What is the Madison Cup?

Background: The James Madison Center at James Madison University sponsors the Madison Cup in the spirit of James Madison's idea that a republican democracy is healthy only when informed and civil debate thrives. The Arthur N. Rupe Foundation serves as the sponsor for the 2016 Madison Cup, and we are humbled by their continued commitment to furthering public debate. They have agreed to maintain a team, student awards, and travel stipends for teams that qualify through the application process outlined below.

We are hopeful that this year’s competition will be the strongest field that we have had, so please enter early.

Eligible Participants:  Each school may enter one two-person team.  The debate is open to undergraduate students who are in good standing at their respective institutions.  Second teams will be considered on a case-by-case basis, if space permits. 

Competition Format:  The debate uses a “long table” format. This is a public debate. Last year there was an audience of around 500 people for the final round, preliminary rounds were smaller (audiences of 20-30 people). The “long table” format features three (two person) teams on each side of the question.  Speeches start with the affirmative and alternate between the affirmative and negative throughout the debate.  Teams are randomly assigned to sides and speaker positions.  In other words, if a team is selected to be the first affirmative, they will give the first two affirmative speeches in the debate.  The first and last speeches on each side of the question are uninterruptible.  Any member of the opposing team may interrupt the speeches in the middle of the debate in order to ask the speaker to yield to a question.  Speakers are not required to answer these questions (although not answering questions may cause the audience to think that the speaker is “dodgy”).  Please see the example format below for more information.  You can view videos of previous final rounds: http://www.jmu.edu/debate/madison-cup/index.shtml (under the history tab).

Jury Adjudication Procedure:  A three to seven-member panel, or jury, will adjudicate the debate.  Juries will be comprised of local residents, students, professors, distinguished JMU alumni, and special invited guests.  At the completion of the debate, the panel will adjourn to discuss, deliberate and decide upon the winners as a group.  The jury votes for (2-person) teams, not sides of the question.  In other words, first place could go to an affirmative team, while second place could be awarded to a negative team.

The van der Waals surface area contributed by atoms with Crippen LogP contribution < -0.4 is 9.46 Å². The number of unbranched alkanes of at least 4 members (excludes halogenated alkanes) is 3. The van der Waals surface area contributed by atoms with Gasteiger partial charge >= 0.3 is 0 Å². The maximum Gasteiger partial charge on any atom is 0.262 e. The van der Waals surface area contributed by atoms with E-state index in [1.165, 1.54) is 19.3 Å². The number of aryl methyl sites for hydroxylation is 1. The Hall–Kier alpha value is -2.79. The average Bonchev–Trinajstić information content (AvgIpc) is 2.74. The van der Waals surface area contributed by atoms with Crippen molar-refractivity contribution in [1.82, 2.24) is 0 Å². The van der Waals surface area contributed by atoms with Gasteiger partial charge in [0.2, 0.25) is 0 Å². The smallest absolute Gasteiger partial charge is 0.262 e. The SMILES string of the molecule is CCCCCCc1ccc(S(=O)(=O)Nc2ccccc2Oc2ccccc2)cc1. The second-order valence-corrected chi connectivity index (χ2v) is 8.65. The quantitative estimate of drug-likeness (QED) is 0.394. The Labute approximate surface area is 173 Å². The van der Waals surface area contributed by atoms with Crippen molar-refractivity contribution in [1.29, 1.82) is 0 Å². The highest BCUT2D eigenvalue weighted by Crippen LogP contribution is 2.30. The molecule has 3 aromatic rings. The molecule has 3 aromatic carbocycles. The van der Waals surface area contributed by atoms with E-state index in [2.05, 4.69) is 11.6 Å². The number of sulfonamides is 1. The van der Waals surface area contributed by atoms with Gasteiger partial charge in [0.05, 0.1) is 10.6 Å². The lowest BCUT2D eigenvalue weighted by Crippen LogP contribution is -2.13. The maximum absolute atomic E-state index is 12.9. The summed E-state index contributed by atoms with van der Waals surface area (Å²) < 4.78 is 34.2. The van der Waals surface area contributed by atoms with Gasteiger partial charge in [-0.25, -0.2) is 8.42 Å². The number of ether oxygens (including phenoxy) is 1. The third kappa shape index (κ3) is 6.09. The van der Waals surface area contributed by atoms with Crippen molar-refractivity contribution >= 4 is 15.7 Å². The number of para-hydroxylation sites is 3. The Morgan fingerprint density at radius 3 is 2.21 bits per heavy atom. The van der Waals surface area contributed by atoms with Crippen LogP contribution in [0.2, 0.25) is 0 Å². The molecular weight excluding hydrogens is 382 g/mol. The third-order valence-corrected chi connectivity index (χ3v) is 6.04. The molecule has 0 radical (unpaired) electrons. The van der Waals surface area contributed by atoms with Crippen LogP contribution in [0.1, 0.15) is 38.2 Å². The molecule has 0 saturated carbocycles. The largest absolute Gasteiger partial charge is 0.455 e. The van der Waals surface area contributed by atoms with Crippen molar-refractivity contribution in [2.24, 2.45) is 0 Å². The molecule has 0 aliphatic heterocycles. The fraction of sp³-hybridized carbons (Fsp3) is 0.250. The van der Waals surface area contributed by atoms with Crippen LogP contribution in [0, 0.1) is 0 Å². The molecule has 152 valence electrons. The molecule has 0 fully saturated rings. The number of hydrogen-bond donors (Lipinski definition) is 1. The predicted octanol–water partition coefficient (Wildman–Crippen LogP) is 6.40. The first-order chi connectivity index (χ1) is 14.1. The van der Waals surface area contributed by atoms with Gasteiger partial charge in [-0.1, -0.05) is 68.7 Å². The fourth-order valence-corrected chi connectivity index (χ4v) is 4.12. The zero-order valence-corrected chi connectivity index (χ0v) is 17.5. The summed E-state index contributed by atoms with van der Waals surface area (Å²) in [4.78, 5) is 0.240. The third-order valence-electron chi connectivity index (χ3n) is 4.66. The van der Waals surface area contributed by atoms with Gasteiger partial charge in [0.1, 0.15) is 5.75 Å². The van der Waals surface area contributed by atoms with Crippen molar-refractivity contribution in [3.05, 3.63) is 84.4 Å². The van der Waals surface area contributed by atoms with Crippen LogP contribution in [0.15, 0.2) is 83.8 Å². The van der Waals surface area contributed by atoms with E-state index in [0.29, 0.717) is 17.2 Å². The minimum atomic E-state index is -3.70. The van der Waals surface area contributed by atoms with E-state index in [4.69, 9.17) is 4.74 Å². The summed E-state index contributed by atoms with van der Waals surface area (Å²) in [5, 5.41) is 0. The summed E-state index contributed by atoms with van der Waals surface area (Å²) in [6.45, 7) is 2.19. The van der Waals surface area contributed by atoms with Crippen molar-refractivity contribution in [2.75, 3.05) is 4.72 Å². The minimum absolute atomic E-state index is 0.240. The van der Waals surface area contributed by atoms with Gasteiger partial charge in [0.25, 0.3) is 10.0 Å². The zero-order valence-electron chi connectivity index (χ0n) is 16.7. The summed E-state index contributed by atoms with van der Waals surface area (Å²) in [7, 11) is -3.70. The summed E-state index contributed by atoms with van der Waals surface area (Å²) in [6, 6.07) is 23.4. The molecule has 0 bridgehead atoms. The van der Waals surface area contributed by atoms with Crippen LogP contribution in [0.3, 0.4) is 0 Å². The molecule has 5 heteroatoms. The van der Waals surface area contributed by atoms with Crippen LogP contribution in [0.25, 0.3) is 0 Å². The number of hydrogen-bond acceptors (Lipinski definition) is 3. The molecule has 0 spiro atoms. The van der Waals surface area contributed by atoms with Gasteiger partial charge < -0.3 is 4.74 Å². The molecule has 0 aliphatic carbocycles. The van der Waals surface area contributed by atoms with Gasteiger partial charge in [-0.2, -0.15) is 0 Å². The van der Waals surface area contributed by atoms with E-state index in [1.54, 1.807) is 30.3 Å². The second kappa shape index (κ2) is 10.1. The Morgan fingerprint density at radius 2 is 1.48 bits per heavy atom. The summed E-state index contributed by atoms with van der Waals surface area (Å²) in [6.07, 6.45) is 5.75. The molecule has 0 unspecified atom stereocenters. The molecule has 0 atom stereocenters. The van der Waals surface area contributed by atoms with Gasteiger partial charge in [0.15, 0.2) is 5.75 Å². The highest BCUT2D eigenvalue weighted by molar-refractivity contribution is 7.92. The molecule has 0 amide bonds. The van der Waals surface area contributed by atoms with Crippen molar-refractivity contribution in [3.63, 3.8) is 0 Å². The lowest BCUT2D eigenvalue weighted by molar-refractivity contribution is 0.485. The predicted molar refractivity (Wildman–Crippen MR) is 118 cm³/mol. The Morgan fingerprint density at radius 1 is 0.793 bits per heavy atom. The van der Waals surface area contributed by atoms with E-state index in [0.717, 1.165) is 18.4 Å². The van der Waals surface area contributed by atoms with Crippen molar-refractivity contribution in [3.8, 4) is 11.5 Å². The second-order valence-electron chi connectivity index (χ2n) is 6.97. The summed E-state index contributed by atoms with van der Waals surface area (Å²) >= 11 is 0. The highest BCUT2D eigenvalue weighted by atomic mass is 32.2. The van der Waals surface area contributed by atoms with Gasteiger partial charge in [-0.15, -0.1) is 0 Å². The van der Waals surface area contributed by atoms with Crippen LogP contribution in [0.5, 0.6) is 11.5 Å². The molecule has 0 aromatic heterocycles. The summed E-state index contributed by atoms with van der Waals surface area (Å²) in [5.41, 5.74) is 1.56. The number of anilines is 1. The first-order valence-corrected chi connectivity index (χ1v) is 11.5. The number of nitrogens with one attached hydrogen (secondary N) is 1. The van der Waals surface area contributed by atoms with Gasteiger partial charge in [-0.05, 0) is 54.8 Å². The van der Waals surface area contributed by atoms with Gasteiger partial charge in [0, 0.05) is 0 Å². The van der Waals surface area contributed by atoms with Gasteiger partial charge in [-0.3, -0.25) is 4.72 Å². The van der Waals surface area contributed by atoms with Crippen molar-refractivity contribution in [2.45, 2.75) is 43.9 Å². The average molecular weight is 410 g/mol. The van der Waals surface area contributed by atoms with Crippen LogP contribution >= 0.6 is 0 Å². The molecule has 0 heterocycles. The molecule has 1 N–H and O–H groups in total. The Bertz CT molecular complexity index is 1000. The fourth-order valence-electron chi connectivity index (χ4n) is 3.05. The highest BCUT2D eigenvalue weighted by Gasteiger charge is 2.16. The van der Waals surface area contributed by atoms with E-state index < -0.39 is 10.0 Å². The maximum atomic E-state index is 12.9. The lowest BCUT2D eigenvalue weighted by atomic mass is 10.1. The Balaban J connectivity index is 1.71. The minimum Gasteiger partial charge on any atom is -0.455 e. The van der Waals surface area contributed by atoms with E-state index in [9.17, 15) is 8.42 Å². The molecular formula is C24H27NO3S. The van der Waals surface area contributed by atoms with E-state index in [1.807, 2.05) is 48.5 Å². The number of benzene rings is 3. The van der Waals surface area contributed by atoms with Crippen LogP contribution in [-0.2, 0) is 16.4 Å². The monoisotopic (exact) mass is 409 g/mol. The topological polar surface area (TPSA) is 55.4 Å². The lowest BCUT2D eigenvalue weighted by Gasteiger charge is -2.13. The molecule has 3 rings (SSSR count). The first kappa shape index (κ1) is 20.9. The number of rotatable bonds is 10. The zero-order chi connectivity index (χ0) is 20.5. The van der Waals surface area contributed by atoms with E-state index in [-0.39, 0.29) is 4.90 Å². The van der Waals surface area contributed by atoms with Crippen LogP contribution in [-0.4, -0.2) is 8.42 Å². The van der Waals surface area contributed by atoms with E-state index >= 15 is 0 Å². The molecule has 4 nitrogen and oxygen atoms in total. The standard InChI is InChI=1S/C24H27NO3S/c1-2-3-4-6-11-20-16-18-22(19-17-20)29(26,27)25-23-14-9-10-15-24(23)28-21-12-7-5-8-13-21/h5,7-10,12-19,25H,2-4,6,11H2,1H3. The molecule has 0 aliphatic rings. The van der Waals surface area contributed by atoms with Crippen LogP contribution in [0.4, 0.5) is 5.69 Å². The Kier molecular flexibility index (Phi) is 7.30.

Example Debate Format: The 2004 final round proceeded as follows.

1st Affirmative Speech (Wake Forest #1): (4 minutes) uninterrupted

1st Negative Speech (George Mason #1): (4 minutes) uninterrupted

2nd Affirmative Speech (Wake Forest  #2): (5 minutes):  The first and last minute of the speech are uninterruptible.  In the 2nd-4th minutes of the speech any opposition debater may ask the speaker to yield to a question.  The speaker may accept, or decline the question.

2nd Negative Speech (George Mason #2): (5 minutes): The first and last minute of the speech are uninterruptible.  In the 2nd-4th minutes of the speech any opposition debater may ask the speaker to yield to a question.  The speaker may accept, or decline the question.

3rd Affirmative Speech (Georgetown # 1): (5 minutes): The first and last minute of the speech are uninterruptible.  In the 2nd-4th minutes of the speech any opposition debater may ask the speaker to yield to a question.  The speaker may accept, or decline the question.

3rd Negative Speech (James Madison #1): (5 minutes): The first and last minute of the speech are uninterruptible.  In the 2nd-4th minutes of the speech any opposition debater may ask the speaker to yield to a question.  The speaker may accept, or decline the question.

4th Affirmative Speech (Georgetown #2): (5 minutes) The first and last minute of the speech are uninterruptible.  In the 2nd-4th minutes of the speech any opposition debater may ask the speaker to yield to a question.  The speaker may accept, or decline the question.

4th Negative Speech (James Madison #2): (5 minutes) The first and last minute of the speech are uninterruptible.  In the 2nd-4th minutes of the speech any opposition debater may ask the speaker to yield to a question.  The speaker may accept, or decline the question.

5th Affirmative Speech (Mary Washington #1):  (5 minutes) The first and last minute of the speech are uninterruptible.  In the 2nd-4th minutes of the speech any opposition debater may ask the speaker to yield to a question.  The speaker may accept, or decline the question.

5th Negative Speech (Towson #1): The first and last minute of the speech are uninterruptible.  In the 2nd-4th minutes of the speech any opposition debater may ask the speaker to yield to a question.  The speaker may accept, or decline the question.

6th Affirmative Speech (Mary Washington #2):  (4 minutes) Uninterrupted

6th Negative Speech (Towson University #2):  (4 minutes) Uninterrupted


 

 

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